Remember this one word: “Consideration.” Before signing any binding legal document, you should give it careful consideration. Why? Because there will likely be a provision at the beginning of the contract designating a sum of money, goods, products, services, etc., as “consideration” between the parties. Using “consideration” as an option in a contract has a long and storied history in American law. “Consideration” is used in legal contexts to describe anything of value. For an agreement to be enforceable in law, there must be an exchange of “consideration,” which might be monetary or something else of “Value.” To “give and receive” something of value in a legal contract or date, both parties must exchange something of worth. Either party may transfer “something of value” to the other, provided that the transfer is voluntary and the party making the transfer is not obligated to transmit under any other circumstances. If you’re buying a car from a private party and agree to pay in cash, you’ll need to “hand over” the money to the seller before he or she will “hand over” the vehicle.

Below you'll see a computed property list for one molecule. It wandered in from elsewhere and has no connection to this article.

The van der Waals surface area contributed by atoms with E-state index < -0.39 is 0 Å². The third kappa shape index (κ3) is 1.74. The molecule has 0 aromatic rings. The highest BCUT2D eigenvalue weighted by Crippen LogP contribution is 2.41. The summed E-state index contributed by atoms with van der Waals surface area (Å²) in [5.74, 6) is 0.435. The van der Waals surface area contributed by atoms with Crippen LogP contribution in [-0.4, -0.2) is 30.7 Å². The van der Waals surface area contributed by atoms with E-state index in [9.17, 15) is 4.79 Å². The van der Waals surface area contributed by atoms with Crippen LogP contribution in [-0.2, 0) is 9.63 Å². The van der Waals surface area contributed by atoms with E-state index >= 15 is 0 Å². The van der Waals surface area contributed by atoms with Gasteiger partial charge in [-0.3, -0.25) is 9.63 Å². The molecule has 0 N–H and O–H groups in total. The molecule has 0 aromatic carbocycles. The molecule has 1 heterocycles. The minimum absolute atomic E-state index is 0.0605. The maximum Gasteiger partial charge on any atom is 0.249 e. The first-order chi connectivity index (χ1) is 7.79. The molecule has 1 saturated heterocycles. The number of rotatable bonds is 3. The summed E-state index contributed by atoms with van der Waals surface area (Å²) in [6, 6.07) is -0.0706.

This creates “consideration,” or value exchanged for the agreement to be legally binding.
Here’s another example that fits the mold. It’s a waiver of claims that both parties sign. Suppose you accidentally hit a parked automobile and offered the owner $1,550.00 to resolve the matter without going to court. In this situation, you and the owner have agreed that you will “hand over” $1,550.00, and the owner will not file a summons against you. Get the owner to sign a written “release of liability” or “general release form” to show that you and the owner have resolved this issue.